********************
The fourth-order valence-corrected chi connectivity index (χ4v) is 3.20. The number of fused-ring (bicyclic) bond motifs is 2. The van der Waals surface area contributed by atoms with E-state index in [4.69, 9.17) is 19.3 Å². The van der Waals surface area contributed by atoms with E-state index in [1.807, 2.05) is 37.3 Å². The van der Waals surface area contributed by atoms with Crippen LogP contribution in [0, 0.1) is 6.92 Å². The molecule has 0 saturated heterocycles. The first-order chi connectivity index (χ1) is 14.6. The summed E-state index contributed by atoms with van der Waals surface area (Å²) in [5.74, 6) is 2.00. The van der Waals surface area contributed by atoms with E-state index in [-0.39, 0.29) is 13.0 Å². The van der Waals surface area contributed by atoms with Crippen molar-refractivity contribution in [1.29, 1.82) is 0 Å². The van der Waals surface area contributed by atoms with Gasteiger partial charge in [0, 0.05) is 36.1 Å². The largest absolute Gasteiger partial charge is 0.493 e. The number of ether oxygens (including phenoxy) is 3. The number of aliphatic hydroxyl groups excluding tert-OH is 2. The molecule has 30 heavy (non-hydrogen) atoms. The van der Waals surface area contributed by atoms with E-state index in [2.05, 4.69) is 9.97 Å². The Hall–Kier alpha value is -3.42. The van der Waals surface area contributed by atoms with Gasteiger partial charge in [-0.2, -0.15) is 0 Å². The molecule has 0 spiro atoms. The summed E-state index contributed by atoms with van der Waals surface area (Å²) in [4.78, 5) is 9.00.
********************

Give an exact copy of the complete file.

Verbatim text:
The fourth-order valence-corrected chi connectivity index (χ4v) is 3.20. The number of fused-ring (bicyclic) bond motifs is 2. The van der Waals surface area contributed by atoms with E-state index in [4.69, 9.17) is 19.3 Å². The van der Waals surface area contributed by atoms with E-state index in [1.807, 2.05) is 37.3 Å². The van der Waals surface area contributed by atoms with Crippen LogP contribution in [0, 0.1) is 6.92 Å². The molecule has 0 saturated heterocycles. The first-order chi connectivity index (χ1) is 14.6. The summed E-state index contributed by atoms with van der Waals surface area (Å²) in [5.74, 6) is 2.00. The van der Waals surface area contributed by atoms with E-state index in [-0.39, 0.29) is 13.0 Å². The van der Waals surface area contributed by atoms with Crippen molar-refractivity contribution in [1.29, 1.82) is 0 Å². The van der Waals surface area contributed by atoms with Gasteiger partial charge in [0, 0.05) is 36.1 Å². The largest absolute Gasteiger partial charge is 0.493 e. The number of ether oxygens (including phenoxy) is 3. The number of aliphatic hydroxyl groups excluding tert-OH is 2. The molecule has 30 heavy (non-hydrogen) atoms. The van der Waals surface area contributed by atoms with E-state index in [2.05, 4.69) is 9.97 Å². The Hall–Kier alpha value is -3.42. The van der Waals surface area contributed by atoms with Gasteiger partial charge in [-0.2, -0.15) is 0 Å². The molecule has 0 spiro atoms. The summed E-state index contributed by atoms with van der Waals surface area (Å²) in [4.78, 5) is 9.00.